In the wake of 9/11: The effects of identity self-categorization on the emotional and behavioral tendencies of individuals
Creators:Aly, Reem H.
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Publisher:The Ohio State University
Series/Report no.:The Ohio State University. Department of International Studies Honors Theses; 2006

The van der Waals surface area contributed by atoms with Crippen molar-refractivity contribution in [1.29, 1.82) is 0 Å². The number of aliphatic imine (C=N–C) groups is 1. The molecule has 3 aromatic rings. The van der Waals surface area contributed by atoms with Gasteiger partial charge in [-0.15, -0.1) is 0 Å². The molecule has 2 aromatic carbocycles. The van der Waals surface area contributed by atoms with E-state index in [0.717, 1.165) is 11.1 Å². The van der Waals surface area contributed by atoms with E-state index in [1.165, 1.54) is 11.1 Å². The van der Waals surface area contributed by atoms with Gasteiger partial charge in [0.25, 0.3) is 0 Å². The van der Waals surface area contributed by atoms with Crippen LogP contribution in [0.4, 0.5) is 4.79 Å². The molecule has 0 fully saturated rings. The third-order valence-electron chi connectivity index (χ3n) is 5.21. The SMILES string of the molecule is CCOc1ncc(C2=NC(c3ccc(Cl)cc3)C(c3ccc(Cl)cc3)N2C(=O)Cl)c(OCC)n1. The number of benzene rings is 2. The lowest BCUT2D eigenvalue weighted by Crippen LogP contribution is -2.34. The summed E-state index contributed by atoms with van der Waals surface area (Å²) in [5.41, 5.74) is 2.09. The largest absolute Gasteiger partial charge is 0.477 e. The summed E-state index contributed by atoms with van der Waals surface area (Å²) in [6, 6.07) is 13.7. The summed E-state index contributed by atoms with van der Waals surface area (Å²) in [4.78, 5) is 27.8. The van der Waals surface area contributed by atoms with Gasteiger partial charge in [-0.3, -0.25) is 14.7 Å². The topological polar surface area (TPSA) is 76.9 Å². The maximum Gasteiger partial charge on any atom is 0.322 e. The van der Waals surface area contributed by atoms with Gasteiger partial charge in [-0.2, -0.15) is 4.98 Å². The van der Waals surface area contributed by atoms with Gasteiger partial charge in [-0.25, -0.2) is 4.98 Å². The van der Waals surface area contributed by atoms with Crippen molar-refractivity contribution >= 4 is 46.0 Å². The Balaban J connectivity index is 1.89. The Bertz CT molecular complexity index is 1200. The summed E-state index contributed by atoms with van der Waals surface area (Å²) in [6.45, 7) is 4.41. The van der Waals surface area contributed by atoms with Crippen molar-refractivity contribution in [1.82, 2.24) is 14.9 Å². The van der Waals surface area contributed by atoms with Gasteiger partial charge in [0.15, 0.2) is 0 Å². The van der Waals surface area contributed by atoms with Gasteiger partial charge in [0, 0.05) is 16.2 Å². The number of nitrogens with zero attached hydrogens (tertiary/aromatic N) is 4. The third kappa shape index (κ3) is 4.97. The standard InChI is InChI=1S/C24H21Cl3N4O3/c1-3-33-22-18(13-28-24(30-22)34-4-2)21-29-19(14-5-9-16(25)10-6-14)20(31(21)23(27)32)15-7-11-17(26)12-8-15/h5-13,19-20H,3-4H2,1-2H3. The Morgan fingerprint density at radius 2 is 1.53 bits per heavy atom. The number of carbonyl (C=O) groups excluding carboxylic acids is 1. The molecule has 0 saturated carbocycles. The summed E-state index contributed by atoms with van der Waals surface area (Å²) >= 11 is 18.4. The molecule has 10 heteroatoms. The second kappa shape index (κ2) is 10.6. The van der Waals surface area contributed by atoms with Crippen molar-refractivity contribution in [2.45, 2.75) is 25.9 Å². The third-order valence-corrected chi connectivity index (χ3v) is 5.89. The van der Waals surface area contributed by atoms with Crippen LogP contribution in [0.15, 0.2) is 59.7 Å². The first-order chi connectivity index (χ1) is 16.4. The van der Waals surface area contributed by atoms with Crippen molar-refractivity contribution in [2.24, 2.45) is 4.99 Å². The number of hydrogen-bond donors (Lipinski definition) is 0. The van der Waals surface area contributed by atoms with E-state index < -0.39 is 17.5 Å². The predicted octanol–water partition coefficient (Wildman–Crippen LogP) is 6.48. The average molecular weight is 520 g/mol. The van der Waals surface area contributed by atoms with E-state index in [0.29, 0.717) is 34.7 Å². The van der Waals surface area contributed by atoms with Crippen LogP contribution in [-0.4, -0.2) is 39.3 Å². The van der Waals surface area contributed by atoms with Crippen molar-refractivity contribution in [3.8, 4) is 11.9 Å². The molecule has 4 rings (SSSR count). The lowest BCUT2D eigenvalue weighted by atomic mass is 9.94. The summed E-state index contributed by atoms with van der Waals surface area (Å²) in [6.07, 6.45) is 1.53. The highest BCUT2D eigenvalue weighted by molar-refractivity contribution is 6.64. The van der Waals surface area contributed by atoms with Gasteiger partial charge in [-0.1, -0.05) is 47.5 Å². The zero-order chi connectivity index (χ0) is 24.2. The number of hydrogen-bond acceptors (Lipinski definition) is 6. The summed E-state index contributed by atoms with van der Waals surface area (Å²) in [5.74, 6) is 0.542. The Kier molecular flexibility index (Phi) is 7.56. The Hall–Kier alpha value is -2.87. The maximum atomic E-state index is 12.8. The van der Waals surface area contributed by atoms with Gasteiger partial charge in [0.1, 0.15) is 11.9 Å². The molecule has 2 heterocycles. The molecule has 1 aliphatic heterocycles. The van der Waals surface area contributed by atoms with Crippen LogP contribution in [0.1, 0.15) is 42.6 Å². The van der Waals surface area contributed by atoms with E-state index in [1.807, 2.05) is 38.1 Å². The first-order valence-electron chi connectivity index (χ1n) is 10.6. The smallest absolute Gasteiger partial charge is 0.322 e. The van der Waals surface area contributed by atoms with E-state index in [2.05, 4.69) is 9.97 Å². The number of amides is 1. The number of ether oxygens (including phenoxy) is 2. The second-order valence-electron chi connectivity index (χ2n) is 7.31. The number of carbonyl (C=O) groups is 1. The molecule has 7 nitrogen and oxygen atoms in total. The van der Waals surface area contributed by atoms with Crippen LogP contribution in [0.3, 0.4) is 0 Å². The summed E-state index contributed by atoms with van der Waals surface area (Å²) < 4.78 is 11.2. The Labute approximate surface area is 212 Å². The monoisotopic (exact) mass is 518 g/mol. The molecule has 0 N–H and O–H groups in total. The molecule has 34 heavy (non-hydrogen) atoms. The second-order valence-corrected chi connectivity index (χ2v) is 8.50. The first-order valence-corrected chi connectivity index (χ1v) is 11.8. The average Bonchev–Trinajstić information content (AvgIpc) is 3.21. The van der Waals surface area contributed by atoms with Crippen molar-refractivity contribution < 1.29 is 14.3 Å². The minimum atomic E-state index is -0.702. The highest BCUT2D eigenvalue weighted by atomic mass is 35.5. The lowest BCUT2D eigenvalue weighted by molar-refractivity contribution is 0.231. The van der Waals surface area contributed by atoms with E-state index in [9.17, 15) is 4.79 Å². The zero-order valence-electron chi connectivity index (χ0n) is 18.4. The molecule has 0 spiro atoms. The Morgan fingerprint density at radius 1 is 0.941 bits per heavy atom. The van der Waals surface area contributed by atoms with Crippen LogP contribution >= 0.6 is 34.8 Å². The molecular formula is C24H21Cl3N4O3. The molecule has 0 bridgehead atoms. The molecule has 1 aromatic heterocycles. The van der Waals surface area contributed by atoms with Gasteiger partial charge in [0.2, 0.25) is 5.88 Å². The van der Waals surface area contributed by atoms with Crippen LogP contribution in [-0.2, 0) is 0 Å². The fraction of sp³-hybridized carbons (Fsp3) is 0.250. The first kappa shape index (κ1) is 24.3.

Within this study we move beyond past research to explore the emotions induced by identity self-categorization and the emergence of behavioral patterns based on these emotions connected to the events of 9/11. The social identity of participants was manipulated to include a broad and a narrow identification of the victimized in-group (American students; Western students) and a broad and a narrow identification of an opposing out-group (hostile Arab nations; hostile foreign nations). It was found that in the most narrow in-group and out-group condition, participants indicated the highest levels of sadness and anger as well as the most support for militaristic policies. The explanation for these findings rests with the notion that when the specific in-group was made salient (American students), participants were led to categorize themselves within a closely related in-group to the victims of 9/11 about whom they had just been reminded. Consequently, this study supports the notion that identity can be manipulated in a subtle manner that increases emotional reactions and increases the support for certain political policies over others. Advisor: Robert Arkin
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